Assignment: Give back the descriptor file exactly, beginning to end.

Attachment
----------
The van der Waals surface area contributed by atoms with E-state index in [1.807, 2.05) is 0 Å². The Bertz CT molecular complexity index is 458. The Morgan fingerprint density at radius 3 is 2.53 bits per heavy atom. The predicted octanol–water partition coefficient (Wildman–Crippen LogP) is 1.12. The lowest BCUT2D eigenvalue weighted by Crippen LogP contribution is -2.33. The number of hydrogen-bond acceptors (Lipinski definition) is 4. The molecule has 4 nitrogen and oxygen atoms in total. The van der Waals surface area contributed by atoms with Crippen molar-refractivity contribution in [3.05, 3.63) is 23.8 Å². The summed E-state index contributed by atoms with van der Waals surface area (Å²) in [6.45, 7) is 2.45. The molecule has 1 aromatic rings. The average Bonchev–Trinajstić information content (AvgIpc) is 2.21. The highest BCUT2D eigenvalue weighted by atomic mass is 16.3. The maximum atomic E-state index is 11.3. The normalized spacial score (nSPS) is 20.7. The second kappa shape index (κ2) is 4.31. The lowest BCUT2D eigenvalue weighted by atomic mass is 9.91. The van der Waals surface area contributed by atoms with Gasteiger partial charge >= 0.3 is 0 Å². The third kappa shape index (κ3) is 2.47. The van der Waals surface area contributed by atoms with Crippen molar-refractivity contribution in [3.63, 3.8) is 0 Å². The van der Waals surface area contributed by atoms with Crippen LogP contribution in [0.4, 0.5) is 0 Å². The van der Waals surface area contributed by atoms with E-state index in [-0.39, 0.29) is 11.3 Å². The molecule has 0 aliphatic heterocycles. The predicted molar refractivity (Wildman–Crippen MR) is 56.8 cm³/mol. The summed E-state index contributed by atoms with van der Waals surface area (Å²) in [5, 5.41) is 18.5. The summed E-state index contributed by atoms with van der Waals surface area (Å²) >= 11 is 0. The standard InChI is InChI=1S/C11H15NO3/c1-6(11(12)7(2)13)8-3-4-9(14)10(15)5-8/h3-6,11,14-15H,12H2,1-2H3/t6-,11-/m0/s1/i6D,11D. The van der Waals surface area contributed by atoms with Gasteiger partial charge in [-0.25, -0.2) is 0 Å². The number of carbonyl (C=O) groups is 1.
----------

The van der Waals surface area contributed by atoms with E-state index in [1.807, 2.05) is 0 Å². The Bertz CT molecular complexity index is 458. The Morgan fingerprint density at radius 3 is 2.53 bits per heavy atom. The predicted octanol–water partition coefficient (Wildman–Crippen LogP) is 1.12. The lowest BCUT2D eigenvalue weighted by Crippen LogP contribution is -2.33. The number of hydrogen-bond acceptors (Lipinski definition) is 4. The molecule has 4 nitrogen and oxygen atoms in total. The van der Waals surface area contributed by atoms with Crippen molar-refractivity contribution in [3.05, 3.63) is 23.8 Å². The summed E-state index contributed by atoms with van der Waals surface area (Å²) in [6.45, 7) is 2.45. The molecule has 1 aromatic rings. The average Bonchev–Trinajstić information content (AvgIpc) is 2.21. The highest BCUT2D eigenvalue weighted by atomic mass is 16.3. The maximum atomic E-state index is 11.3. The normalized spacial score (nSPS) is 20.7. The second kappa shape index (κ2) is 4.31. The lowest BCUT2D eigenvalue weighted by atomic mass is 9.91. The van der Waals surface area contributed by atoms with Gasteiger partial charge >= 0.3 is 0 Å². The third kappa shape index (κ3) is 2.47. The van der Waals surface area contributed by atoms with Crippen molar-refractivity contribution in [3.63, 3.8) is 0 Å². The van der Waals surface area contributed by atoms with Crippen LogP contribution in [0.4, 0.5) is 0 Å². The van der Waals surface area contributed by atoms with E-state index in [-0.39, 0.29) is 11.3 Å². The molecule has 0 aliphatic heterocycles. The predicted molar refractivity (Wildman–Crippen MR) is 56.8 cm³/mol. The summed E-state index contributed by atoms with van der Waals surface area (Å²) in [5, 5.41) is 18.5. The summed E-state index contributed by atoms with van der Waals surface area (Å²) >= 11 is 0. The standard InChI is InChI=1S/C11H15NO3/c1-6(11(12)7(2)13)8-3-4-9(14)10(15)5-8/h3-6,11,14-15H,12H2,1-2H3/t6-,11-/m0/s1/i6D,11D. The van der Waals surface area contributed by atoms with Gasteiger partial charge in [-0.25, -0.2) is 0 Å². The number of carbonyl (C=O) groups is 1.